Firms lower car insurance rates in response to Covid-19 fallout
Drivers whose commuting patterns have changed due to the lockdown may be eligible for lower car insurance rates. Insurance companies have offered various relief measures to consumers as the pandemic-triggered, work-from-home arrangement continues to put a lid on the volume of traffic on roads.
“Personal driving habits have changed,” said Jennifer Beck, senior consultant of external communications with Belairdirect in Toronto. “As the situation with COVID-19 continues to evolve, we will work with our customers to help alleviate the pressure by providing case-by-case solutions.”
Don Forgeron, president and CEO of the Insurance Bureau of Canada (IBC), said in a statement that the relief measures offered by insurance companies can result in savings of $600 million to consumers whose driving habits have changed significantly.
The relief measures are meant to alleviate the financial burden of Canadians who are going through “an incredibly challenging and uncertain time,” Forgeron said. Thousands of Canadians have deferred their premium payment.
“Covid is a game-changer that has less people on the road,” said Adam Mitchell, president of Mitchell & Whale Insurance Brokers Ltd. in Toronto.
Mitchell advises drivers to keep their driving profiles with insurance companies up to date. “If you are not driving, certainly don’t pay for the risk of somebody who is,” he said.
Relief measures that insurance companies have extended to consumers include premium reductions, coverage extension, payment deferrals and fee waivers.
People who work from home and drive less may qualify for a premium reduction. Belairdiect customers can apply to adjust their kilometres driven to get an average savings of 15% on their premium for the next three months. Those who park and store their cars safely can also expect an average savings of 75% on their monthly premium for the duration when they are not using the car.
Aviva Canada offers a premium reduction by up to 75% for clients who have stopped driving entirely and a 15% discount for those who drive less during the pandemic. The company is also freezing premium increases at renewal for the next 12 months until further notice.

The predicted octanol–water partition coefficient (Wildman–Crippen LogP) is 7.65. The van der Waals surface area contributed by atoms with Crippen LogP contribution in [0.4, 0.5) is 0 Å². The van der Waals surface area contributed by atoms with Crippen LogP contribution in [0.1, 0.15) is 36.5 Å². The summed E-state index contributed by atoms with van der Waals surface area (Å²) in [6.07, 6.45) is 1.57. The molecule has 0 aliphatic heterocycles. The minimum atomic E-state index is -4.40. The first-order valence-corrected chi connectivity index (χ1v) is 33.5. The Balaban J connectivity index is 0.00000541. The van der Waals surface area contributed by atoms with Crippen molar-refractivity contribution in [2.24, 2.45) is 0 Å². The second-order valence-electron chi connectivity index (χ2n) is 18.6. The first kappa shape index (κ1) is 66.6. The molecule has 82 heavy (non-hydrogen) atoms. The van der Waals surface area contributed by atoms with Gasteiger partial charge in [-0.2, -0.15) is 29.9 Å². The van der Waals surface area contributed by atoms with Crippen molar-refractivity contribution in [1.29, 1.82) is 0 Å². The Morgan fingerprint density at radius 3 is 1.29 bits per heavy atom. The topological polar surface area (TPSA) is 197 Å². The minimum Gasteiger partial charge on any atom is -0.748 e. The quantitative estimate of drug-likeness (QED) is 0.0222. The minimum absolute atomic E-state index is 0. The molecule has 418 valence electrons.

Policyholders with the Co-operators may be eligible for a minimum 10% refund on premiums paid from April 1 to May 31. The Reduced Driving Refund will be applied beginning in July, and the policy must be active on May 31 to qualify. The cut-off date to apply for the refund, which is not available in British Columbia, Saskatchewan and Manitoba, is August 31.
Allstate Canada offers a one-time payment equal to approximately 25% of the monthly auto premium.
For drivers who use their vehicles to provide delivery services, Allstate Canada has extended coverage to include commercial purposes, which are typically not covered by standard personal auto insurance.
Belairdirect also offers flexibility to those who use their vehicles during the crisis to make deliveries or run a home-based business.
Aviva Canada allows their customers with cashflow problems due to the pandemic to defer premium payment for up to 90 days without an additional fee or a penalty.
Allstate Canada also offers payment flexibility through a deferral process that gives customers the option to pause their insurance payments for up to 90 days.
Some fees that are typically charged for not meeting financial obligations have also been suspended. Aviva has temporarily waived non-sufficient-fund fees without interruption to coverage, while Belairdirect has waived fees for missed payments.
Drivers whose commuting habits have changed should contact their broker, update their driving profile and get a new rate, Mitchell advised. They can also shop around to see if other companies might offer a better rate.
“Now is definitely the time to check the market,” he said.